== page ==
Consciousness and neurosurgery

Francis Crick, Christof Koch, Gabriel Kreiman, Itzhak Fried*

*Corresponding author for this work

Research output: Contribution to journalReview articlepeer-review

35 Scopus citations


THE NEURONAL BASIS of consciousness is the greatest challenge to the scientific worldview. Much relevant empirical work is carried out on the minimal neuronal mechanisms underlying any one specific conscious percept. Two broad approaches are popular among brain scientists: electrophysiological recordings from individual neurons in the cortex of behaving monkeys or behavior combined with functional brain imaging in humans. However, many aspects of consciousness are problematic or remain off-limits to the former approach, while the latter one lacks sufficient spatial and temporal resolution to monitor individual neurons that are key to perception, thought, memory, and action. It is here that neurosurgeons, probing the living human brain on a daily basis, can play a decisive role. This article explores the contributions of neurosurgeons to this quest and outlines some of the results that have already been achieved.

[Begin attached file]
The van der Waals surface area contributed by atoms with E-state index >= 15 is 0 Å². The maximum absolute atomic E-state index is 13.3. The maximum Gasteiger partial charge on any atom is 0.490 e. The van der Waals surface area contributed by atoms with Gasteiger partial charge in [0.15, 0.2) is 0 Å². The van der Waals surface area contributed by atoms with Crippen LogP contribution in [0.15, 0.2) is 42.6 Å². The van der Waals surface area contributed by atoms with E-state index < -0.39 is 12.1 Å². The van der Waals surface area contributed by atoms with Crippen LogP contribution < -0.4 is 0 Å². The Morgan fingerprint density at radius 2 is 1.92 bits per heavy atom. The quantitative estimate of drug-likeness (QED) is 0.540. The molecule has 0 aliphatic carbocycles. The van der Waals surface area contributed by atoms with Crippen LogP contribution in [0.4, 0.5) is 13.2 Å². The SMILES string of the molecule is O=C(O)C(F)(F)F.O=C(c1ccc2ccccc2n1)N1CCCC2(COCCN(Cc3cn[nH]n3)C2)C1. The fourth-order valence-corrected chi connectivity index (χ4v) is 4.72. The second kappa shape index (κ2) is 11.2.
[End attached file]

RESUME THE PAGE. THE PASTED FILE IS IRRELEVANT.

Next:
Original languageEnglish
Pages (from-to)273-281
Number of pages9
Issue number2
StatePublished - Aug 2004


  • Cerebral cortex
  • Consciousness
  • Electrical stimulation
  • Medial temporal lobe
  • Neuronal correlates of consciousness
  • Single-neuron recordings
  • Visual awareness


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